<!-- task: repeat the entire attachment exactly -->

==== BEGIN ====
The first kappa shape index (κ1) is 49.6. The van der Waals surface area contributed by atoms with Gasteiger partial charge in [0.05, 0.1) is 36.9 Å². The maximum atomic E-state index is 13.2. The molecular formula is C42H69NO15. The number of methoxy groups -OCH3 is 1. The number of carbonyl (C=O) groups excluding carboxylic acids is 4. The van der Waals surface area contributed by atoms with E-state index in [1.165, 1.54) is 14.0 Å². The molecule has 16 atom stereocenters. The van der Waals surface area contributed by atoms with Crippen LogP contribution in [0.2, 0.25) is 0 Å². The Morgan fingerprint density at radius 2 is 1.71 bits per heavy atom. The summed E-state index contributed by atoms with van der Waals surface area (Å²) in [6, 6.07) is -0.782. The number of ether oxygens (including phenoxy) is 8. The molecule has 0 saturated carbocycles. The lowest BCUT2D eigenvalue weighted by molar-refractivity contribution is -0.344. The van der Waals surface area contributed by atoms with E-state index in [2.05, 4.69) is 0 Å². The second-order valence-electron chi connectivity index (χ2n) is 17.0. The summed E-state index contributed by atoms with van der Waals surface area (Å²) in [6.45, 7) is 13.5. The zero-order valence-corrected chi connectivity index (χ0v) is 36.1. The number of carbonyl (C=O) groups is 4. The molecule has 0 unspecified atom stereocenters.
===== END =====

The first kappa shape index (κ1) is 49.6. The van der Waals surface area contributed by atoms with Gasteiger partial charge in [0.05, 0.1) is 36.9 Å². The maximum atomic E-state index is 13.2. The molecular formula is C42H69NO15. The number of methoxy groups -OCH3 is 1. The number of carbonyl (C=O) groups excluding carboxylic acids is 4. The van der Waals surface area contributed by atoms with E-state index in [1.165, 1.54) is 14.0 Å². The molecule has 16 atom stereocenters. The van der Waals surface area contributed by atoms with Crippen LogP contribution in [0.2, 0.25) is 0 Å². The Morgan fingerprint density at radius 2 is 1.71 bits per heavy atom. The summed E-state index contributed by atoms with van der Waals surface area (Å²) in [6, 6.07) is -0.782. The number of ether oxygens (including phenoxy) is 8. The molecule has 0 saturated carbocycles. The lowest BCUT2D eigenvalue weighted by molar-refractivity contribution is -0.344. The van der Waals surface area contributed by atoms with E-state index in [2.05, 4.69) is 0 Å². The second-order valence-electron chi connectivity index (χ2n) is 17.0. The summed E-state index contributed by atoms with van der Waals surface area (Å²) in [6.45, 7) is 13.5. The zero-order valence-corrected chi connectivity index (χ0v) is 36.1. The number of carbonyl (C=O) groups is 4. The molecule has 0 unspecified atom stereocenters.